review

Pank Magazine hails BROOM BROOM as the emergence of a significant new voice

By Adam Sol
Pank Magazine
August 29 2014

Grief is one of our first reasons for inventing poetry: the urge to inscribe a loss that cannot be recovered. Gilgamesh’s Enkidu, Homer’s Achilles, Jeremiah’s Jerusalem, Shelley’s Keats, Ginsberg’s mother, Olds’ father, Mary Jo Bang’s son – all have been memorably recorded and mourned in verse.

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The Los Angeles Review loves the personal mythology Hancock creates in BROOM BROOM

By Michael Luke Benedetto
The Los Angeles Review
August 29 2014

Broom Broom
Poems by Brecken Hancock
Coach House Books, April 2014
ISBN-13: 978-1552452882
$17.95; 69pp.
Reviewed by Michael Luke Benedetto

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Toronto Life excerpts 'What is brunch, anyway?'

Toronto Life
August 22 2014

From Toronto Life:

Toronto writer Shawn Micallef believes we should all be thinking a lot more about brunch. His new book, The Trouble With Brunch, was published last month by Coach House Books; it’s part-autobiography, part-history, and part-dissertation, all with the aim of examining the relationship between the weekend ritual and shifting attitudes toward class and leisure. Here’s an excerpt.

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The Puritan talks to Shawn Micallef about The Trouble with Brunch

By Jason Freure & Tyler Willis
The Puritan
August 24 2014

The following interview was conducted via email in summer 2014.

 

Jason Freure & Tyler Willis: The Trouble with Brunch is a “book about class,” and you focus on three classes: the working class, middle class, and “creative class.” Can you summarize the differences?

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The Malahat Review calls 'MxT' a 'vital work by an increasingly essential Canadian writer'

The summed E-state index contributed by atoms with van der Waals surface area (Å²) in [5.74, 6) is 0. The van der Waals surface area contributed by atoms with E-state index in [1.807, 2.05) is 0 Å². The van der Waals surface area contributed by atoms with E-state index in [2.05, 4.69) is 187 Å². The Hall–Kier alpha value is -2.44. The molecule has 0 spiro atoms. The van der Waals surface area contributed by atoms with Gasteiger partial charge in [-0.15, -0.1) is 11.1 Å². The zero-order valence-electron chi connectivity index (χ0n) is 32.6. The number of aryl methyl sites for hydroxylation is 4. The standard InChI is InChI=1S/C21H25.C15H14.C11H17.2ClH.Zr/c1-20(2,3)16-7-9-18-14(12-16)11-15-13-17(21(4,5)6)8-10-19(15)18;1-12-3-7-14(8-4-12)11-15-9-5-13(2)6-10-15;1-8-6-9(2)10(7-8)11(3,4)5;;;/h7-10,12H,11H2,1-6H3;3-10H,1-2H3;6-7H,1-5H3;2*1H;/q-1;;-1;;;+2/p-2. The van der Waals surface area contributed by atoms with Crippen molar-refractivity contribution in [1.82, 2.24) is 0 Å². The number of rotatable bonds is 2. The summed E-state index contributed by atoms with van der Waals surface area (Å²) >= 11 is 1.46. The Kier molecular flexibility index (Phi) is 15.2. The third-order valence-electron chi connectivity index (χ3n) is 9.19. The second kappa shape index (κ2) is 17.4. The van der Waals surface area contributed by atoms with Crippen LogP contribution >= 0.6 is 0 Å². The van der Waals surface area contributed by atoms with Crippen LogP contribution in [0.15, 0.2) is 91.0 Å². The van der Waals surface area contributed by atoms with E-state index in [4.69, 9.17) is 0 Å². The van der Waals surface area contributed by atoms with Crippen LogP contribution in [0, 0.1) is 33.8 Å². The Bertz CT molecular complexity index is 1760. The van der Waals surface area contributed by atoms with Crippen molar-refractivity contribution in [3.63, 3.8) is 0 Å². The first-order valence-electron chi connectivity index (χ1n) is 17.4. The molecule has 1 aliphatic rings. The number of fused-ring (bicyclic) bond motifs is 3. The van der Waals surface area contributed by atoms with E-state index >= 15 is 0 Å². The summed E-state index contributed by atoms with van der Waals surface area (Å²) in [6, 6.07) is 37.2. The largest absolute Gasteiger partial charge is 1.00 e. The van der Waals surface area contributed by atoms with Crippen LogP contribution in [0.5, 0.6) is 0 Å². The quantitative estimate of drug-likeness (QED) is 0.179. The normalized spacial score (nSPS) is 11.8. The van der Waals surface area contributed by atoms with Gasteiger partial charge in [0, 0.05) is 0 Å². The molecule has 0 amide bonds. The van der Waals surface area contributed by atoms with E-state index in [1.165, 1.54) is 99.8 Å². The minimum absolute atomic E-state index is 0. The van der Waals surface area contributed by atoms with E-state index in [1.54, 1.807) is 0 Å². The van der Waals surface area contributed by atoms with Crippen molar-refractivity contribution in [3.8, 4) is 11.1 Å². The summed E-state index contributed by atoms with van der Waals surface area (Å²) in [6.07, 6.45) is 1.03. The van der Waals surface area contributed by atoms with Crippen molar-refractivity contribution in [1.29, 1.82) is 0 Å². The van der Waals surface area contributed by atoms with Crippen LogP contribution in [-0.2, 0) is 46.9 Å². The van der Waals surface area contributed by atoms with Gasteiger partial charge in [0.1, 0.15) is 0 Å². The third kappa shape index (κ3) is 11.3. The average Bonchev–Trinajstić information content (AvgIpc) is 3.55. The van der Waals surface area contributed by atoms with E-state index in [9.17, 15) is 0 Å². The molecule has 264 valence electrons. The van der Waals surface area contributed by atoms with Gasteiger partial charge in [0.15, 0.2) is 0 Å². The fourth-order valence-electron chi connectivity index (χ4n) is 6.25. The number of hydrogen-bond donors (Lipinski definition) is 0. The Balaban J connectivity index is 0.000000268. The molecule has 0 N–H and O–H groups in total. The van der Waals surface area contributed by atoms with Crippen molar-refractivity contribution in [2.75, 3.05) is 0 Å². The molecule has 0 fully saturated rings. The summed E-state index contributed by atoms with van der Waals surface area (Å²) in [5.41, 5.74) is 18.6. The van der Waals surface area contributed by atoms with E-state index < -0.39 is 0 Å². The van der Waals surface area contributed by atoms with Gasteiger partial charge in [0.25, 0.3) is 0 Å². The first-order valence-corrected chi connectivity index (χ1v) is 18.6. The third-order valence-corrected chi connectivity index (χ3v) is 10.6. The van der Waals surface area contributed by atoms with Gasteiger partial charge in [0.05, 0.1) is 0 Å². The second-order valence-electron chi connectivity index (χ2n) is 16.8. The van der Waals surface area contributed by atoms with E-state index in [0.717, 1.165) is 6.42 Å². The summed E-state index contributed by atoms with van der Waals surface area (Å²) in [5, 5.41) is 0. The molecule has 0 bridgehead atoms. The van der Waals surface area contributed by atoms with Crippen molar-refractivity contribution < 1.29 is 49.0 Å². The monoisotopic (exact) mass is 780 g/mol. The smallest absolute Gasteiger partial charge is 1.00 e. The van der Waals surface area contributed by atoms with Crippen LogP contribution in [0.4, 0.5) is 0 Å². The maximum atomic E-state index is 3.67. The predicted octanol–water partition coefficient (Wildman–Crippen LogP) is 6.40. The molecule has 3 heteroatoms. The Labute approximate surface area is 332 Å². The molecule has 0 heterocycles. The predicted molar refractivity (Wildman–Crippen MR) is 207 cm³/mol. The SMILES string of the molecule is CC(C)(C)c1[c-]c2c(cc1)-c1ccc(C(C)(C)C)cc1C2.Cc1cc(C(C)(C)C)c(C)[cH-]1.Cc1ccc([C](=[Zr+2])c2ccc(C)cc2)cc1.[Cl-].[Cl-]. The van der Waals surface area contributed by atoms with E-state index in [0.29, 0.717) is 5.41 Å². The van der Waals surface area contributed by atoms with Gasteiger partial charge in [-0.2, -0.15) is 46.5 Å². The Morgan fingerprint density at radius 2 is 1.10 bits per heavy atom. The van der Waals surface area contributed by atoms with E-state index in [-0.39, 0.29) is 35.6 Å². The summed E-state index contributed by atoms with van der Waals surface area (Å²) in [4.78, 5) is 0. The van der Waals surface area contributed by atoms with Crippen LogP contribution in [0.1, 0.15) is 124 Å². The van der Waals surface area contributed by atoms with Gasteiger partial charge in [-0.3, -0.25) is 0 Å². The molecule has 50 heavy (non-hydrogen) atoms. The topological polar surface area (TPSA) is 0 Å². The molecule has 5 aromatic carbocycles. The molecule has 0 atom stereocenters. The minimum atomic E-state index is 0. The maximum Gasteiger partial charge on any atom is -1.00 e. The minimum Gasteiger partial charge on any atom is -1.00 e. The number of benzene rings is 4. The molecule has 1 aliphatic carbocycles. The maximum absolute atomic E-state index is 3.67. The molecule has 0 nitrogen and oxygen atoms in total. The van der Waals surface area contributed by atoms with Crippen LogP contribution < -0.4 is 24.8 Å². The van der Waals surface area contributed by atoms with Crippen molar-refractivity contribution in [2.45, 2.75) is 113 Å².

By Paul Franz
The Malahat Review
August 21 2014

Electrical currents, currents of rivers and oceans, floods, rains, skies like “wet wool,” the “humming silence” lurking in “civic pools”: such is the sensory landscape, alternately luscious and impoverished, familiar and apocalyptic, of Sina Queyras’s fourth poetry collection, M×T. Both aesthetically and thematically—in its concern with the trauma of loss, especially the loss of family members—it is evidently linked to her previous book, 2012’s stunning debut novel Autobiography of Childhood.

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Cinema of the Present is a 'most anticipated fall 2014' poetry title on The 49th Shelf

By Kerry Clare
The 49th Shelf
August 18 2014

Lisa Robertson's Cinema of the Present was listed as one of The 49th Shelf's most anticipated titles of fall 2014 in their 'Poetry Preview.' You can read the entire list here.

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The Toronto Star hates brunch perhaps even more than Shawn Micallef!

By Christine Sismondo
Toronto Star
August 17 2014

True confession: I hate brunch.

I hate the barely disguised mix of stress and contempt on my server’s face. I hate being rushed through mediocre and overpriced frittatas so my table can be turned. And, as a self-employed person who works most every day, I resent that brunch interrupts prime working hours. Maybe if I was a day-drinker, I’d at least find some joy in the bottom of my mimosa glass. But, I’m not and I don’t.

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The National Post reflects on leisure time with Shawn Micallef's THE TROUBLE WITH BRUNCH

By Maryam Siddiqi
National Post
August 15 2014

Remember when food was just something you ate three times a day (and maybe a few times more)? Fuel. Sustenance. Now it is a culture, fashion, celebrity, a symbol of who we are and how we choose to live our lives. What does this say about it and us, and is it really as annoying as it seems? (Short answer: Yes.) Two new books explore these current notions of food; the first is lighthearted, the second less so, but both are serious examinations of our relationships with food.

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Maclean's praises Micallef's successful, thought-provoking take on brunch

By Anne Kingston
Maclean's Magazine
August 11 2014

Brunch has long been ripe for ridicule. In 2000, Anthony Bourdain took a cleaver to it, metaphorically speaking, in Kitchen Confidential, a book destined to dissuade anyone from ordering eggs benedict ever again.

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The Globe & Mail and Shawn Micallef talk about THE TROUBLE WITH BRUNCH

By Zosia Bielski
The Globe & Mail
August 7 2014

Rachael Popowich knows the brunch orders before her customers step in to Aunties & Uncles, the Toronto restaurant where she cooks. Old girlfriends catching up will split a savoury menu item and a sweet one, drinking “lots of teas.” Packs of guys roll in hungover, ordering mountains of burgers, breakfast pockets and juice.

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